In my files is an Intelligencer Journal news story dated Feb. 20, 2007, that documents how suburban homeowners were denied the information they requested concerning the relocation of the Norfolk Southern railyard to a tract of land adjacent to their neighborhood.
This story states that at an initial meeting with Keith Orris, F&M official, on Feb. 19, 2007, East Hempfield Township residents expressed concerns over the proposed "land swap" which would move a railroad switching yard to a new location near their homes.
At this meeting, Farmingdale Road resident Kathy Ashworth suggested to Orris that Norfolk Southern officials talk to East Hempfield residents before they draw up their designs, because, she said, "Once it's designed, it's pretty much a done deal".
A Wicklawn Drive resident, Dan Gillis, said Norfolk Southern has a “reputation” for not being sensitive to consumers. Citing a "huge trust issue," he said that the residents wanted to talk to the railroad before the design phase. "They should come here before their plans are done and listen to us", he was quoted as saying.
Keith Orris, F&M’s vice president for external affairs, responded to this request, according to the story, by saying that "Design and engineering will take place through the beginning of 2008 before the plan will be brought to government officials and the public".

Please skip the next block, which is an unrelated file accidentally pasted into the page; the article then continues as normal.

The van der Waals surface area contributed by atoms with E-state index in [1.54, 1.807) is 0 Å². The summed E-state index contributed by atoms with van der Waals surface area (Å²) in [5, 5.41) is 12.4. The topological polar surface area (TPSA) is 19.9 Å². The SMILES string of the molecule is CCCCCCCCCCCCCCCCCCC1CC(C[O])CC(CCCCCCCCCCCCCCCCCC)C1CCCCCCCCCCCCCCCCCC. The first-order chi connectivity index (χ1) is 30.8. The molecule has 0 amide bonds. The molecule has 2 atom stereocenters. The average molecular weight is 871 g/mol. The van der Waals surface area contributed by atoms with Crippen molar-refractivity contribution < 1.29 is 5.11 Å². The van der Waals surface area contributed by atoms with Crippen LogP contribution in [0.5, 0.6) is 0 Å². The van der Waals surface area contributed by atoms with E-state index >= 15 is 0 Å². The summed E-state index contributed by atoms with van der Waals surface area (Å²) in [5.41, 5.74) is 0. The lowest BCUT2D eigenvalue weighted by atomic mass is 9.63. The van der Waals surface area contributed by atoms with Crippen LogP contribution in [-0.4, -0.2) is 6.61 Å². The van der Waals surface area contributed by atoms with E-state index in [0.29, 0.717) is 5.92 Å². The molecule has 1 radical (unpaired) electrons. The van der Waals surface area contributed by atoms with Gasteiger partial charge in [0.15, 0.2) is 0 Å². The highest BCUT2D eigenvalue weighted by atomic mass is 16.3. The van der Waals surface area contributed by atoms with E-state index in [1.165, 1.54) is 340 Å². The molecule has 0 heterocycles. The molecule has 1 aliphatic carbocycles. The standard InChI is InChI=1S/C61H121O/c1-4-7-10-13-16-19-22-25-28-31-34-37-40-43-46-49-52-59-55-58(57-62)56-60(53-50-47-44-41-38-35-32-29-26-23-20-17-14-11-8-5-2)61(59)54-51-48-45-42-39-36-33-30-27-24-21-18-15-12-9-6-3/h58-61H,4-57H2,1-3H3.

The newly- formed Railroad Action Committee (later called TRRAAC) had expected to be given details of the F&M plan by mid-March, but when it was not forthcoming, went ahead with its planned meeting on Mar. 25, 2008 at Grace Baptist Church on Marietta Ave. Introduced at this meeting was Gary Brown, an environmental engineer, who spoke in generalities about potential environmental problems, but said that he could not make any recommendations until F&M held a meeting and puts their railroad relocation plan "on the table". This meeting was held on the F&M campus on June 18, 2008.
The TRRAAC group was kept largely in the dark about the environmental studies that had been done and the design of the proposed railyard until the June 18 meeting. This caused them to lose valuable time in which they could have been conducting their own research on the project.
This explains why the TRRAAC organization was caught "unprepared, out maneuvered, and unrepresented by counsel at the June 18th meeting," as reported in an editorial published today (Oct. 8) on NewsLanc. This was not due to a lack of activity on the part of TRRAAC. Rather, it was due to the deliberate withholding of information by F&M.